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Mexico Economy Minister: NAFTA Must Remain Trilateral Accord

FROM: Voa News / Reuters / 3 de marzo de 2018

MEXICO CITY — Mexico’s Economy Minister Ildefonso Guajardo on Tuesday rejected making a bilateral trade treaty with the United States, saying the North American Free Trade Agreement, which is currently being renegotiated, must remain a three-country accord.

On Monday, U.S. Trade Representative Robert Lighthizer said time to rework the deal was running “very short” and again raised the possibility of the United States pursuing bilateral deals with its partners, while stressing that Washington would prefer a three-way agreement.

NAFTA “has to be a trilateral accord, given the conditions of integration in North America,” Guajardo said in an interview with the Televisa network on Tuesday. “It must be that way.”

Lighthizer said on Monday that Mexico’s presidential election and the looming expiry of a congressional negotiating authorization in July puts the onus on the United States, Mexico and Canada to come up with a plan soon.

The latest round of talks have been clouded, however, by U.S. President Donald Trump’s plans to launch metals tariffs. On Monday, Trump tweeted that “tariffs on Steel and Aluminum will only come off if new & fair NAFTA agreement is signed.”

Guajardo said on Tuesday that if the U.S. government were to push ahead with metals tariffs that included Mexico, the country would be forced to respond with politically targeted tit-for-tat responses.

“There’s a list (of U.S. products) that we are analyzing internally, but we won’t make it public, we’re going to wait,” Guajardo said.

He also said that in a meeting in Washington last week, in which he met Commerce Secretary Wilbur Ross, he told the U.S. official that Mexico should not be included in the proposed tariffs.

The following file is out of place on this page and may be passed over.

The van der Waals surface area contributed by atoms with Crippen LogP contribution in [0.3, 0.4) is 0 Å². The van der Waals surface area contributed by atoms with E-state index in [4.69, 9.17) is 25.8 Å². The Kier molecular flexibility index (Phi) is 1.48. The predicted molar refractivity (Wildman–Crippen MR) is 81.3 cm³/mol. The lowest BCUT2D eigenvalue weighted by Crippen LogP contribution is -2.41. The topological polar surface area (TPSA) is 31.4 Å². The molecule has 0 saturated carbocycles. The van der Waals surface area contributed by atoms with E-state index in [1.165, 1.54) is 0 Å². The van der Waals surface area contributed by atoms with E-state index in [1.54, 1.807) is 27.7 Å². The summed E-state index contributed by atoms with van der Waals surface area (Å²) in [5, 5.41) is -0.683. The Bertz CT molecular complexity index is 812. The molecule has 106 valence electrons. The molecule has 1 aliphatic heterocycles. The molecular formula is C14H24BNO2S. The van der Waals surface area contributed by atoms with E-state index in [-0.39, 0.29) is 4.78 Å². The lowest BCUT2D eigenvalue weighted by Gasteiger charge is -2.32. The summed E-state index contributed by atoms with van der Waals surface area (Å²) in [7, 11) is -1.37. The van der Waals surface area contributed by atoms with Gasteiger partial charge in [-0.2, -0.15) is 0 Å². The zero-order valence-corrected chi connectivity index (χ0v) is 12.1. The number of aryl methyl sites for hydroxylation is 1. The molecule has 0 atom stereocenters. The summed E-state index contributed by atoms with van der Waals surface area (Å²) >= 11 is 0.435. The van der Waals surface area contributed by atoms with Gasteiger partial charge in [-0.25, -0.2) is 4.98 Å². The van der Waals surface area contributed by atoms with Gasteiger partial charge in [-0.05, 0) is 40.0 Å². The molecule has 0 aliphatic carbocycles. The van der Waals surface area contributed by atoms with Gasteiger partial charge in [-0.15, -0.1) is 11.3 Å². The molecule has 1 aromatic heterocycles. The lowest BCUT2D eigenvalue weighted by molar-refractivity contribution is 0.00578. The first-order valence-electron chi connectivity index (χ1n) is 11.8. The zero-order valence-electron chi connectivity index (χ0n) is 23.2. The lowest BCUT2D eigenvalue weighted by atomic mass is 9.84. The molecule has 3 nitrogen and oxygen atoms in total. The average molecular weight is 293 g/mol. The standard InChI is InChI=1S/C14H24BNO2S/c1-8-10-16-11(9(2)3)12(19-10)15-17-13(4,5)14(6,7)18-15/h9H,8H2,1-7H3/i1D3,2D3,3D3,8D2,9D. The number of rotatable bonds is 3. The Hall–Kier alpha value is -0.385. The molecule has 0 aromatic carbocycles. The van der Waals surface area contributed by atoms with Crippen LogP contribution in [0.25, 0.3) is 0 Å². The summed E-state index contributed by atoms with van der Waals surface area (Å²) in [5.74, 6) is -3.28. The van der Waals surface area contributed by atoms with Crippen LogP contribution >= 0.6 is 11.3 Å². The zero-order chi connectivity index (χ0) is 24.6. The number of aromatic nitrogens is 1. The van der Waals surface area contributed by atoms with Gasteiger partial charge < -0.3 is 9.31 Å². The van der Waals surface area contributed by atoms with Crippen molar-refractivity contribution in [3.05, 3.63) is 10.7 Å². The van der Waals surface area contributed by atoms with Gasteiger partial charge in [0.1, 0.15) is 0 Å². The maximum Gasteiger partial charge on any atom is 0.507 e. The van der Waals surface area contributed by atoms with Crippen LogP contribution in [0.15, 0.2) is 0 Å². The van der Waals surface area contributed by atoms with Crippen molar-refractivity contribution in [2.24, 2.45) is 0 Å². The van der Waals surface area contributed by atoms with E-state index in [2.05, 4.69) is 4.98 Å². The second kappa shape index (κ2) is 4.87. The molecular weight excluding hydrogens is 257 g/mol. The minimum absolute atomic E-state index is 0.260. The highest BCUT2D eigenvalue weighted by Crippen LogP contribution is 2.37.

“We’re allies in national security … our industries are highly integrated, we buy more (U.S.) steel than we sell, and so there’s no point in shooting oneself in the foot,” he said.

 

 

FROM: Voa News / Reuters / 3 de marzo de 2018

Mexico’s finance minister isn’t worried about a ‘plan B’ for NAFTA

FROM: CNBC / Natasha Turak / 25 de Enero de 2018

 

Mexico’s Finance Minister Jose Antonio Anaya appeared confident in the future of the North American Free Trade Agreement (NAFTA), telling CNBC Wednesday that dialogue between the trade partners was ongoing.

“Our central scenario is that this will go to a good deal,” Anaya said while at the World Economic Forum at Davos. “We believe trade is good for all three nations, and that’s what we’re hoping for.”

Asked about a potential “plan B” if the U.S. chooses to terminate the deal, Anaya stuck to a positive note, avoiding any doomsday scenarios.

Anaya’s Davos appearance coincides with the sixth and penultimate round of NAFTA negotiations currently underway in Montreal, Canada.

The 24-year-old agreement is now in jeopardy unless Canada and Mexico satisfy U.S. demands for changes to the deal. President Donald Trump maligned NAFTA during his presidential campaign, claiming it hurt American jobs, and threatened to abandon it altogether if his administration’s needs are not met.

NAFTA, which eliminated tariffs across territory encompassing 450 million people, has been a lifeline for Mexican jobs. Asked about the likelihood of a U.S. pullout, Anaya was vague.

“It’s hard to say, but … What we can say about the NAFTA negotiations is that there’s dialogue and there’s a process,” he said. Anaya took up the ministerial position in late 2017, after two years at the helm of state-owned oil company Pemex.

He echoed Canadian Finance Minister Bill Morneau, who spoke to CNBC earlier in the week, expressing confidence in the agreement’s preservation.

“Let us work on plan A,” Anaya said. “Plan A is that NAFTA has been good for Mexico, good for the United States, and good for Canada. That’s the way we see it, and we’re going to continue to work on a new version that is also good for all of us.”

“We want to keep it as a trilateral deal, and we’ve always worked on that front,” the minister continued. “The dialogue is going on, and that’s what we should bet on.”

Since the deal’s signing in 1994, U.S. foreign direct investment (FDI) into Mexico has increased from $15 billion to more than $100 billion, and regional trade has expanded from $290 billion to $1.1 trillion. Some 14 million American jobs depend on trade with Mexico and Canada, according to the U.S. Chamber of Commerce.

Disagreements persist over the negative impact of the trade pact on the American economy. Washington D.C.-based think tank Public Citizen has reported the deal led to the loss of up to 1 million U.S. jobs and a $181 billion trade deficit with Mexico and Canada.

The bulk of U.S. jobs lost were in former manufacturing hubs like Michigan and Texas, states that went to Trump in the 2016 election.

 

 

FROM: CNBC / Natasha Turak / 25 de Enero de 2018